If Trinity Showed Up Today...
If you haven’t already read my preview of AMD’s next-gen APUs, the conclusion is at least worth checking out (I'd like to think the whole thing is a decent read, but the ending is probably most informative).
Beyond the impressions I came away with in that story, I can now add that Sandy Bridge-based Core i3s fare about as well as I expected them to. The Core i3-2100 does well in single-threaded x86 metrics, where its efficient architecture simply muscles past AMD’s best effort with the Piledriver design. There aren't many, though, and I imagine they'll only get more rare and less meaningful over time.
A majority of our threaded tests—particularly the ones that emphasize integer-heavy code—go in AMD’s favor. It’ll take more than a dual-core 3.1 GHz chip to get Intel ahead in those benchmarks. Maybe the $125 Core i3-2120 is a better choice, or the $150 Core i3-2130.
Whichever Core i3-2xx0 CPU you pick, you’re stuck with HD Graphics 2000, and that’s a real bummer. Sandy Bridge’s low-end graphics engine can hardly be recommended for any low-resolution, low-quality gaming environment. And any time you want to step up to HD Graphics 3000, it’s an extra $25 or $35 dollars. Even then, you’re not getting a phenomenal upgrade.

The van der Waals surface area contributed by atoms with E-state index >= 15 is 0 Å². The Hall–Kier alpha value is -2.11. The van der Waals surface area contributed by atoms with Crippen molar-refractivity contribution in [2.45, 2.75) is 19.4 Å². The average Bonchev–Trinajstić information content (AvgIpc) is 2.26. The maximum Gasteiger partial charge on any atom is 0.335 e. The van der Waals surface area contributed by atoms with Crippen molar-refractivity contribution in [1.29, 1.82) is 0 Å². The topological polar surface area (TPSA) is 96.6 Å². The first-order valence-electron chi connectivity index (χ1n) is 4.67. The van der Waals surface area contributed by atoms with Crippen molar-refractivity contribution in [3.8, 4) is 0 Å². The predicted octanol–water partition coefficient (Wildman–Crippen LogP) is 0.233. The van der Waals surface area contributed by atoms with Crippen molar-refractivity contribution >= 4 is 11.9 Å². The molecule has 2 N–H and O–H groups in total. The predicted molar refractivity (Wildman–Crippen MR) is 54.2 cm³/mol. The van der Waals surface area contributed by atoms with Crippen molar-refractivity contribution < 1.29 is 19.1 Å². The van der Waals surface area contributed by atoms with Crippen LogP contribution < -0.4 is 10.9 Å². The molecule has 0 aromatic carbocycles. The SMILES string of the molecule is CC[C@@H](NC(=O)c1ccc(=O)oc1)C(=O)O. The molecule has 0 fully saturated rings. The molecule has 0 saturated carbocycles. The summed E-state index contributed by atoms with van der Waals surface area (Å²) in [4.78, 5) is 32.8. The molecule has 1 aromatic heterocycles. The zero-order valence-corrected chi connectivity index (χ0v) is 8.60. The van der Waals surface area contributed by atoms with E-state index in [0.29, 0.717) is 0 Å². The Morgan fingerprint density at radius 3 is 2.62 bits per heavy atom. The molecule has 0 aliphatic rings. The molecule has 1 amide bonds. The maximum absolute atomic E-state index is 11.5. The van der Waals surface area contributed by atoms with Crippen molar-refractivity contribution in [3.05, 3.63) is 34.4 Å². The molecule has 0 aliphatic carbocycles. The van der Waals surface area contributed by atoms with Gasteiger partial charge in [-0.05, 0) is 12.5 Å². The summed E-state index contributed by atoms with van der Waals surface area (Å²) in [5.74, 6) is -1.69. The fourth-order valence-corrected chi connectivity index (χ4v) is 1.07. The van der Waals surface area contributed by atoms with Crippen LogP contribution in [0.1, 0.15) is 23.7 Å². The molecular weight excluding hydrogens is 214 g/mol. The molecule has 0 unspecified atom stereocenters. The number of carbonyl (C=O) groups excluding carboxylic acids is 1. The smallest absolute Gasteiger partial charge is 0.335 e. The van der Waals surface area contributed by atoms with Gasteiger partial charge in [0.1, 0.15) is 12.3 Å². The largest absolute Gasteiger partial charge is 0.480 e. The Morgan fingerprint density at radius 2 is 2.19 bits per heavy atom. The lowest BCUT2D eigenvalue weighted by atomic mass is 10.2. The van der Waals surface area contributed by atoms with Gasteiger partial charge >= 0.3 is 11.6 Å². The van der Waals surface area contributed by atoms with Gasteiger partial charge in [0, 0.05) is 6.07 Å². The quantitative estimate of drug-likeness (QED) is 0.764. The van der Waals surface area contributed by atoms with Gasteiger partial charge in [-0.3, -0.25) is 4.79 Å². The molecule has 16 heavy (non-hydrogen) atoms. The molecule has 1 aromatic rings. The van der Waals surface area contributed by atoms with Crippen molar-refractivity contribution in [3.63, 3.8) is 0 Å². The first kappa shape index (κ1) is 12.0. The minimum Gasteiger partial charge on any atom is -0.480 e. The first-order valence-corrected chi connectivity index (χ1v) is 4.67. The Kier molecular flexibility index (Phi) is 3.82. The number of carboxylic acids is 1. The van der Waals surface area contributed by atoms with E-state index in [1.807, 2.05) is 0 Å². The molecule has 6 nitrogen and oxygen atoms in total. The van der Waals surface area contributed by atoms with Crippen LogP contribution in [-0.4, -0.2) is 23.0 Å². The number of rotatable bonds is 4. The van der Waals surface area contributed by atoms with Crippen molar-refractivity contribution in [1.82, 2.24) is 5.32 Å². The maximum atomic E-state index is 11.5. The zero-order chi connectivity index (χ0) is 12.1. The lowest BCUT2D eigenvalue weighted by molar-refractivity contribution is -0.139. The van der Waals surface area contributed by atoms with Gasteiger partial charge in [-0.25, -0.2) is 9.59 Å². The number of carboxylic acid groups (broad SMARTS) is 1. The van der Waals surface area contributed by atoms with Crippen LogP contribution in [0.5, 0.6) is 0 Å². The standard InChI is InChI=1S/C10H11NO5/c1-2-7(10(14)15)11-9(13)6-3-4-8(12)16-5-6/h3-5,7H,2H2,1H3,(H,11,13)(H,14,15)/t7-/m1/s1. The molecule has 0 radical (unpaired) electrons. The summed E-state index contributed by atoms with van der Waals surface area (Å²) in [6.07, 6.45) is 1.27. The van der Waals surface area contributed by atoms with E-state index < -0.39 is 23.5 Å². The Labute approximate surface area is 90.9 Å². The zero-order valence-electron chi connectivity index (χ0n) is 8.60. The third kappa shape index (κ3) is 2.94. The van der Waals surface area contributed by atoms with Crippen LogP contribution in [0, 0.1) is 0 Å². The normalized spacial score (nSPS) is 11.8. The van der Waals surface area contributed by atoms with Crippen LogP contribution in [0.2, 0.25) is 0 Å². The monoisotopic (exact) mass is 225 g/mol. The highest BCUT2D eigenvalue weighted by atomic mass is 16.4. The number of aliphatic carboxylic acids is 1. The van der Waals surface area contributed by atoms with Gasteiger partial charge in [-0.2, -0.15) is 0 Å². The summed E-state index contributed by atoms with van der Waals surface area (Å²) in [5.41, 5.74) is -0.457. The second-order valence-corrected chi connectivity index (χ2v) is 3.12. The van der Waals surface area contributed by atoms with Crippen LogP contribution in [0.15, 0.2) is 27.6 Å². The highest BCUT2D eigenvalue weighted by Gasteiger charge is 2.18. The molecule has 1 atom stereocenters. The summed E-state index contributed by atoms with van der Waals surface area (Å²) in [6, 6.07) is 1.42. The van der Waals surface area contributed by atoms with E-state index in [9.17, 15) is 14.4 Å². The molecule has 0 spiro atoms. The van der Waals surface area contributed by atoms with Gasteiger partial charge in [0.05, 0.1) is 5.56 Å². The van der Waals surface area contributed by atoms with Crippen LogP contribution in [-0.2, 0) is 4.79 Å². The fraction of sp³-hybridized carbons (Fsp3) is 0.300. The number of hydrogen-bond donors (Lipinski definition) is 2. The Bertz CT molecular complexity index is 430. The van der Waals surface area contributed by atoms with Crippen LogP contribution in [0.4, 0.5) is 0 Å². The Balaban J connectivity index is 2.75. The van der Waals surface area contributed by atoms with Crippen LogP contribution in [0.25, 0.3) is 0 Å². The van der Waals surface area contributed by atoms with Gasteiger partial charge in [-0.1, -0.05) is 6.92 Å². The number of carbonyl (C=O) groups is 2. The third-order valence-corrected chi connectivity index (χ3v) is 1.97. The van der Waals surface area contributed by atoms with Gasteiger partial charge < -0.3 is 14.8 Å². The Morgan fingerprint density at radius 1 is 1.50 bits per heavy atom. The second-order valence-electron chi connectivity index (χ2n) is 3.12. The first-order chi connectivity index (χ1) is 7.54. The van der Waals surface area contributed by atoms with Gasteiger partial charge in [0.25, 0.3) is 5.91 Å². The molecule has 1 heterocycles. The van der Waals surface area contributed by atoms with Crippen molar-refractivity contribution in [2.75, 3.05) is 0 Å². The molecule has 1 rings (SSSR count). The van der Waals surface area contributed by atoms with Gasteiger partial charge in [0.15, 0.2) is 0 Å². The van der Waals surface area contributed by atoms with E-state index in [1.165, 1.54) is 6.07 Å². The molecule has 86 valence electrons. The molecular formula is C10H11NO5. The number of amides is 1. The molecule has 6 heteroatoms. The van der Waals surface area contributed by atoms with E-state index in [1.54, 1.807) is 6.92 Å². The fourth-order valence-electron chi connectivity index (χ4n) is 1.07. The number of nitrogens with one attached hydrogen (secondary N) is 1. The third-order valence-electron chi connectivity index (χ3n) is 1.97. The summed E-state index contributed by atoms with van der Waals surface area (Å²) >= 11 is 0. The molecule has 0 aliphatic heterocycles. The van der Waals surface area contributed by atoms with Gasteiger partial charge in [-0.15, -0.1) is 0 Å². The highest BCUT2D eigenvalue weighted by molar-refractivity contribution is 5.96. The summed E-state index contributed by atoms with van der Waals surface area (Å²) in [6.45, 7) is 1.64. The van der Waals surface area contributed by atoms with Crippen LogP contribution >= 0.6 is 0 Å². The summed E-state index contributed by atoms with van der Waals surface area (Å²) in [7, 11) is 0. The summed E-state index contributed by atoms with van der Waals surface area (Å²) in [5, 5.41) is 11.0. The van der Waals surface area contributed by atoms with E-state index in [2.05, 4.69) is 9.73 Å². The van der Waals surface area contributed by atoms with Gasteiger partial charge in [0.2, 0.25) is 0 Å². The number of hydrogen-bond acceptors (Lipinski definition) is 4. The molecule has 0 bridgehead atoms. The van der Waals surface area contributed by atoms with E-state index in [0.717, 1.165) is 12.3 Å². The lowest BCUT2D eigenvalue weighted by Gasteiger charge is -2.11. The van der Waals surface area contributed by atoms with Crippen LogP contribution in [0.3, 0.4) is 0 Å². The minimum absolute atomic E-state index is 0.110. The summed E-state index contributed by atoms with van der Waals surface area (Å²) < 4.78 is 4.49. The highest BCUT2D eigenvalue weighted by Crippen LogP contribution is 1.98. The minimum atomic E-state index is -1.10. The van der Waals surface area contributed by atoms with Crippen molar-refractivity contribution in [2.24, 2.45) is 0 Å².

Ivy Bridge-based Core i3s will help Intel’s case with regard to x86 performance. However, it’s not yet clear if any of them will include HD Graphics 4000. Should the company choose to keep its higher-end implementation a differentiating feature for Core i7 CPUs, you’ll see the more entry-level parts limited to HD Graphics 2500. That’d just be bad news for Intel.
We’ll see what happens, though. Every indication still points to channel availability of desktop-oriented Trinity-based APUs late this year, and a lot can happen between now and then.